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Leo's Mexican Food
7520 Remcon Cir.
El Paso, TX
(915) 833-1189
RESTAURANT INFO. RATING TYPE FEATURES BEST ITEMS/ SPECIAL RATINGS
Cost: $$
Additional Locations: 315 E. Mills Ave., 5103 Montana Ave., La Terraza Restaurant 11250 Montwood Dr.
16 Mexican
El Paso
Cooking Oil: Vegetable
Smoking: No Smoking
Free Sopaipillas
Best Items: Red Enchiladas, Tri-Color Enchiladas, Flautas
Red Enchiladas:
Chicken in Mole:
Beans: , Rice:
Chips: , Salsa:
Sopaipillas:
LAST TRIED TIMES TRIED
15-Sep-07 10+
Leo's has become an El Paso institution, and along with Chico's Tacos and perhaps a handful of other restaurants, falls into the category of "El Paso comfort food" that provides the type of Mexican food people ate while growing up or when they first came to the city.

From the original restaurant that opened on North Loop Drive in 1946 to the several branches operating today, almost everyone in the city is familiar with Leo's. I would say what has probably kept it in business over the years has been the lunch specials that include combination plates of different items along with sopaipillas for dessert. Most of my business went to the location on Mills Avenue downtown, but all of the restaurants seem to have pretty much the same food. The downtown restaurant used to be called La Terraza, but this is simply another name for the Leo's Restaurants that are all owned and operated by various members of the Terrazas family.

Having a historical perspective of the restaurant, it is also my opinion that the food is not up to the level that it used to be. I know that tastes change, but several other restaurants seem to be as good as ever such as L&J Cafe, Little Diner, and the old La Hacienda that is now operating as Amigos Restaurant. It is frustrating seeing so many things I like on the menu at Leo's but not having them be prepared the way they should be. I would not make a point about this except for the fact that Leo's used to be a lot better.

One of the best features of Leo's continues to be the varied menu. One example is caldo de res (beef soup with vegetables), served any time of day (most restaurants only serve it at lunch).

The Tri-Color Baked Cheese Enchiladas are one dish I continue to enjoy at Leo's, although I have memories of it being better in past years. The red, green, and sour cream (white) enchiladas form the colors of the Mexican flag, and make a good flavor combination as well. Avila's also serves the tri-color enchiladas, and right now I like the ones there better. Previously it was a close call between Avila's and Leo's. I would say the main failing with Leo's is if you try to eat each enchilada individually and compare the flavor to the same type of enchiladas that would be served at other restaurants.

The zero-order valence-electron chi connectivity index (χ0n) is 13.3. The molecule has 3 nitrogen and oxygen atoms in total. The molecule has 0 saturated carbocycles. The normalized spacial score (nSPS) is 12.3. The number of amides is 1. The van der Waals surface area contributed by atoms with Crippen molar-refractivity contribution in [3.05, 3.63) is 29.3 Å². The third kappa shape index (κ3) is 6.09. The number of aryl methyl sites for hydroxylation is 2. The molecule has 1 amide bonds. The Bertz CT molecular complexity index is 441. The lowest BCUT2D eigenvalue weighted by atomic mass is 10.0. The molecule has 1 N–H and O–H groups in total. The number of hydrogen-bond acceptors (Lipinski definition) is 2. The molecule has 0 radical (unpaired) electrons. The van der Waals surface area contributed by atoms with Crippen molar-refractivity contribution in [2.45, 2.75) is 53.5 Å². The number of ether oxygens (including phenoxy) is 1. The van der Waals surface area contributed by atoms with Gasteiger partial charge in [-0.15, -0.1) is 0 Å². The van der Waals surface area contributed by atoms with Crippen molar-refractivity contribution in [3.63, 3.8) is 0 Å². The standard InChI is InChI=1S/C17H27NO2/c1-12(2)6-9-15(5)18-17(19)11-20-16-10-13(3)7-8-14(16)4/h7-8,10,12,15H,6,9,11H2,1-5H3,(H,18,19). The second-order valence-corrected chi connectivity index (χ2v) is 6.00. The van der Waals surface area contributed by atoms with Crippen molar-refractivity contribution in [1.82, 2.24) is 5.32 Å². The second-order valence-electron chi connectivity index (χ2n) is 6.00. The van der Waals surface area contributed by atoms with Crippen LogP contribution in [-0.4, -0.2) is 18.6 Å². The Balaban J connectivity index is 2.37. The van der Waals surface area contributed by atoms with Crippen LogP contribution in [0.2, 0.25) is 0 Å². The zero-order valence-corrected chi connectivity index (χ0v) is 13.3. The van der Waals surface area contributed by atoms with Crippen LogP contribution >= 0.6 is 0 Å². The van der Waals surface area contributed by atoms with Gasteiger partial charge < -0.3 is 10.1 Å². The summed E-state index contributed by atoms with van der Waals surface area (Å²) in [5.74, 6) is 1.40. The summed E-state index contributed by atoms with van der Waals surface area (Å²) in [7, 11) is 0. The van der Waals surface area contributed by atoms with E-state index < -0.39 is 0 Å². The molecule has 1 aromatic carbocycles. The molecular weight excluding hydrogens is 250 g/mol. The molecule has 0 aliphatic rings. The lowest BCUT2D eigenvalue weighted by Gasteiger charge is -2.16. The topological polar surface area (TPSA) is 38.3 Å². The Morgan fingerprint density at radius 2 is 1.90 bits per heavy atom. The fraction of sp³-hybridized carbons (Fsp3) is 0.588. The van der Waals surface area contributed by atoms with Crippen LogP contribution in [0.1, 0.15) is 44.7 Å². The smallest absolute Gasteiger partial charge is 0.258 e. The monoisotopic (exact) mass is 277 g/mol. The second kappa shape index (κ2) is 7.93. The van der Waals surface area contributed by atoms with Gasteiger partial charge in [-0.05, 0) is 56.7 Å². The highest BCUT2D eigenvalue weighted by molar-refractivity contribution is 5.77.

The Red Enchiladas have historically been the best of the enchiladas served at Leo's, and I like the fact that they are made with vegetable oil. When Leo's first starting preparing them this way it was rather groundbreaking in a city that was used to Mexican food made with lard. I am not sure what it means for the enchiladas here to be "baked," but I have always liked the way they are cooked that gives you soft tortillas as opposed to crispy ones that are over-fried in corn oil. Anyway, while there are aspects the red enchiladas that could be improved, they are still pretty enjoyable overall. Flautas with chile con queso

Chicken Mole was average--it came with white chicken breast meat, but the meat was dry and the mole pretty flavorless.

I think the menus at many Mexican restaurants are far too dependent on beef, but the beef dishes at Leo's are the one thing that seems to have maintained its quality over the years. One example is the Flautas that had very good shredded beef with a crispy shell. The fact that the waitress recommended beef over chicken confirms the observation I had that the chicken at Leo's is probably not as flavorful as the beef.

Flautas usually come with guacamole and sour cream, but I ordered some with Chile con Queso to see if they would be anything like the queso flautas I had at Casa Jurado. Unfortunately, these flautas turned out to be pretty much a disaster since the queso turned quickly into a solid mass that did not taste like real cheese. For that matter I did not really get much flavor from the chile that was mixed into the queso. Ordering the chile con queso on flautas is more economical than getting an order of chile con queso, one of the more expensive items on the menu, but I would pass on either one of them (as well as ordering the queso as an appetizer). Frankly, the runny glop many Tex-Mex places serve for free in Oklahoma is much better than the one served at Leo's.

Everyone seems to enjoy the free Sopaipillas that are served for dessert at Leo's. I do think they are good, but anyone who is on a true sopaipilla quest should probably go to one of the New Mexican restaurants in Las Cruces or Mesilla to get the best ones. In any case, the prices at Leo's seem to be a dollar or two higher than for the same dishes served at other restaurants, so customers are paying for the sopaipillas one way or another.

To me Leo's falls in the same category as so many other El Paso restaurants--this would be considered a good restaurant if it were in just about any other city, but with so much stiff competition in El Paso there are better options for Mexican food.

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